This children's book editor was a long time in coming to the Harry Potter fold. I distrust anything with a mass following. Call it elitism or snobbery or rank individualism but the only club I would ever be a member of would have Groucho Marx as its president. So I refused to watch 'Lost' or 'The Sopranos.' I refused to read 'The Da Vinci Code.' And of course, I went nowhere near a certain series of books about a boy wizard. For professional purposes, I eventually perused the first chapter of book one while kneeling in the aisle of a bookstore. It didn't grab me and, snobby-me, I didn't think it was all that well-written. When people would ask me what I thought of the books, I would respond that, as someone who cared about children's literacy, I was immensely grateful that the series was getting kids to put aside their video games, DVDs, and Ipods, and crack open 500 page tomes. But I didn't understand the phenomenon.
Until last summer.
Book six was just coming out and my boyfriend's mother had given me a copy of the book---bought at midnight of the launch day. I figured I couldn't just dive into the sixth book. And I'd seen the movies and they hadn't been bad. After all, I had a big crush on David Thewlis who'd played Professor Lupin in the third movie. And I was impressed by the significant health-enhancing power given to chocolate in that movie. I could identify with the need to eat a little block of chocolate when such things as the dementors---or, in Muggle world, the DMV---had sucked one's life force. So I found a Scholastic paperback edition of the first book at Moe's books and took it with me to Cape Cod, where Brian's parent's lived, for a bit of light summer reading.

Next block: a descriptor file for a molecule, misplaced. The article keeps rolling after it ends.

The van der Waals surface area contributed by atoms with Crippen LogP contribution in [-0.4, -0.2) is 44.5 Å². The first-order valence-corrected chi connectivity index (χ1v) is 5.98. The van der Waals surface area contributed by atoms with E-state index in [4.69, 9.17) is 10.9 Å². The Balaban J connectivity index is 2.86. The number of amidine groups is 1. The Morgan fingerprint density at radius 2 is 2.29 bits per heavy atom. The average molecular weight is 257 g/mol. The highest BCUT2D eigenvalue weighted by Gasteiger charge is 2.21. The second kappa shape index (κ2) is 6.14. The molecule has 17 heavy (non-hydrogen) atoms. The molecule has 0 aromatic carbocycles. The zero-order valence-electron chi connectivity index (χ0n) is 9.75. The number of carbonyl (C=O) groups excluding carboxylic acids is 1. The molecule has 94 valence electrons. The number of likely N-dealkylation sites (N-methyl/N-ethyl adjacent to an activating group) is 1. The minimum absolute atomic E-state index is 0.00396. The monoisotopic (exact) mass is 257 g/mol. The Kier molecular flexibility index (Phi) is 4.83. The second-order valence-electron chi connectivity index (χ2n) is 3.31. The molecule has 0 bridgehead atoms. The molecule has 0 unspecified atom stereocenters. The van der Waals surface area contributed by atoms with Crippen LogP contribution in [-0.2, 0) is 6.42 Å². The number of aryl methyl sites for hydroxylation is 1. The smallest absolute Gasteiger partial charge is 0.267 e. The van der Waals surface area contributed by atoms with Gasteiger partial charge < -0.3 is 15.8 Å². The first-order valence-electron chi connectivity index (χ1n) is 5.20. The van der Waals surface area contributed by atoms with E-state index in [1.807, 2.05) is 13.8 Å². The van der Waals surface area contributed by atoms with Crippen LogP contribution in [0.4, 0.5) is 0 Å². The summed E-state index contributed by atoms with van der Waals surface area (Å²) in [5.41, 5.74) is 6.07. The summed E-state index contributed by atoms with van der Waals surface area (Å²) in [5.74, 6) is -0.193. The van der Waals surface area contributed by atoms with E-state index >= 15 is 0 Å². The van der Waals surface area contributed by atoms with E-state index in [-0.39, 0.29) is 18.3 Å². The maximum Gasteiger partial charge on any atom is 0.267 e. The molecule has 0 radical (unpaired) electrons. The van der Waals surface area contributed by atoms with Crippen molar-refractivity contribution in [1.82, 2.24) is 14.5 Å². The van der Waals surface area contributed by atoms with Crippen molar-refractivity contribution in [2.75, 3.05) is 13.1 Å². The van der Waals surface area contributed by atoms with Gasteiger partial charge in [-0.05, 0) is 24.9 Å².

I quickly became totally sucked in.
One thing about the Potter phenomena: the more books you read, the more fanatical you become. I remember seeing a guy in his twenties several years ago walking down a busy sidewalk in downtown San Francisco, nose deep in book three. At the time I thought, "poor deluded soul." But by the time I reached book three, I was calling in to work sick just to finish the darn thing. (It was professional development after all.) Over the course of two months, I read all six books, one right after the other. Now, most fans read one book and they have to wait six months to a year for the next one. It allows their poor fevered brains to cool down a bit. But I was piling on the Potter books one after another---not re-reading them, mind you: reading them each for the first time. So when I came to the end of 'The Half Blood Prince'---with all its awful revelations about Snape and, what I insist is a certain someone's FAKE death---I felt like I had just walked off a cliff.
I hit the ground back in Muggle world. Ouch.
But then the Goblet of Fire movie came out. For the first time I went to see one of the movies on opening night. I took my niece and nephew. I was actually giddy (though, sadly, Mr. Thewlis was not part of the cast). I remember as a kid going to see the second Indiana Jones movie and being so excited that I nearly hyperventilated and peed my pants at the same time. Twenty-five years later, this was a pretty close approximation. After the sad end of my 3150 page immersion, the movie was a chance to revisit a place which had become dear to my heart. It was a brief two-and-a-half hour visit and, of course, lacking in the intimacy that exists between page and reader, but it was all I would have until the next book.
Which took a year to get here.
Which will finally come out next Friday at midnight. And I'll have another Harry Potter first-time experience then: First time going to a midnight Harry Potter release party.
Just in time, too. There won't be another one.
AND the new movie has David Thewlis in it. Dreamy Prof. Lupin.
So have I learned my lesson about turning my nose up at mass phenomenons?
Hey, if they're as good as Ms. Rowling's creation, lay 'em on me.